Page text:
"Strange Fruit" had everything that makes a legendary rockband: Money, Fame, Success, Groupies, a Singer who died of drugs and even a divine ending, when lightning struck the stage during ...
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Mean, gritty, dirty and low and that's just the Policeman Gary Keltie (Ken Stott) out for retribution for the horrendous crimes against the helpless people of Edinburgh during the nineteen ... See full summary »
Based on the 17th Century play, this modernization finds a young man in love with a woman who is promised to another. Pleading with her man-servant to murder her pledged, he in turn ... See full summary »
Ray is an aging ex-socialist who has become a bankrobber after seeing the demise of socialism in 1980s Britain. Teaming up with a gang of other has-beenish crims, he commits one bank job ... See full summary »
At the Paradise Theater, Jonathan Chance from the Music Underground, and Robert Kilroy, who broke out of prison to see Chance, meet, and Kilroy relates the events of the final concert at the Paradise, the night he was framed for murder.
"Strange Fruit" had everything that makes a legendary rockband: Money, Fame, Success, Groupies, a Singer who died of drugs and even a divine ending, when lightning struck the stage during an open-air. Twenty years later, all band members are minding their own businesses, the idea of a band reunion is brought up by, well, public request. Tony, the former keyboard player, sets out only to find his former friends working as a roofer, a gardener and a hotel clerk. They all became rather everyday people, married or still single, they definitely are not wild and crazy anymore. But with the help of former manager Karen, who is still dreaming of Brian, the apparently deceased lead guitarist, they all, old, fat and wrinkled as they are, try to catch that spirit again. Written by
In one of the last performances, Luke asks Tony what key they're in and Tony shouts "E and B." But the chords actually being played in that part of the song are A and D. Could be another band foul-up, but at this point in the film, things are supposed to be coming together. See more »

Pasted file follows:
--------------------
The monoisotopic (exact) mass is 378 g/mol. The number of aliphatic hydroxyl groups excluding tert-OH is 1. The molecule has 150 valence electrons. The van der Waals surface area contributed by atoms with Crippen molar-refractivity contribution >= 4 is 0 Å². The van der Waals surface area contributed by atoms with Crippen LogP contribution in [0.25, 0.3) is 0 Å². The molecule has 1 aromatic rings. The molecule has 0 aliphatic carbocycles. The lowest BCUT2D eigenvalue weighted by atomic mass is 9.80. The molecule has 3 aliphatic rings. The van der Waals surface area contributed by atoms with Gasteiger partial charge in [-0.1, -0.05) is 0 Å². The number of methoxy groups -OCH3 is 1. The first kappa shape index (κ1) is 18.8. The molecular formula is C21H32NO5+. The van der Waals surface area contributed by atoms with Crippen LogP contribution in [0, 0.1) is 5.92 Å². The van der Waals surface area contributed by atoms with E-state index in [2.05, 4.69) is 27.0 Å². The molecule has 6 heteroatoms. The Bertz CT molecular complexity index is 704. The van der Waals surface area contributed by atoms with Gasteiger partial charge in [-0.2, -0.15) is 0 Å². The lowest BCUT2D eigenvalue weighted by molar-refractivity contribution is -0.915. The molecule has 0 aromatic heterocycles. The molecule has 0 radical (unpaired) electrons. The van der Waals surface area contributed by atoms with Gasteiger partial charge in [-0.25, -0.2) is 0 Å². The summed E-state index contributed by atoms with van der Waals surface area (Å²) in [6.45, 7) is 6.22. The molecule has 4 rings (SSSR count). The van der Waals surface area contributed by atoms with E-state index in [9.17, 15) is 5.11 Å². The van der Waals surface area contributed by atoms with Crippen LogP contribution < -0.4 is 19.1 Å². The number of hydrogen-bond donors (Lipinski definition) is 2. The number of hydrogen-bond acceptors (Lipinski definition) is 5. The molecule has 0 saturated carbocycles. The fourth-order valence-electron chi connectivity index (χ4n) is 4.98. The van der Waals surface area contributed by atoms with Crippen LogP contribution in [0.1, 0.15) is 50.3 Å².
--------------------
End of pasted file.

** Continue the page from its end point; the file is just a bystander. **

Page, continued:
Why do they always assume the singer is the voice of the band?
[as journalists swarm Ray Simms and ignore the other members]
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At the end of the credits, voices are heard of members of Strange Fruit playing the Bands-with-body-parts-in-their-name game. See more »
Brian Gibson's Still Crazy was not a film on my list. However, one afternoon I was channel surfing on a satellite dish and came across this AMAZING film about a 1970's rock & roll band who comes back together twenty years after their disasterous final concert. For keyboard player Tony (Stephen Rea), guitar player/backup singer Les (Jimmy Nail), lead singer Ray (Bill Nighy), drummer Beano (Timothy Spall), "road dog" Hughie (Billy Connolly), and manager Karen (Juliet Aubrey), a second chance is a God send. Unfortunately, they are lacking two players, Keith, who died of a drug overdose two years before the Strange Fruit's final concert, and Brian, his brother, a stunning guitar player who was the genious and the glue of the band. Still Crazy is a fabulous mixture of British comedy, damn fine music, and superb performances, especially by Bill Nighy as the pathetically egotistical Ray Simms. Helena Bergstrom is also hilarious as Ray's over-protective wife, Astrid. Watch especially for a couple of poignant scenes between Juliet Aubrey and Bruce Robinson, who appears in a touching cameo. Out of 10 stars, I give this hilarious and sweet rock & roll resurrection film a good, solid 10!
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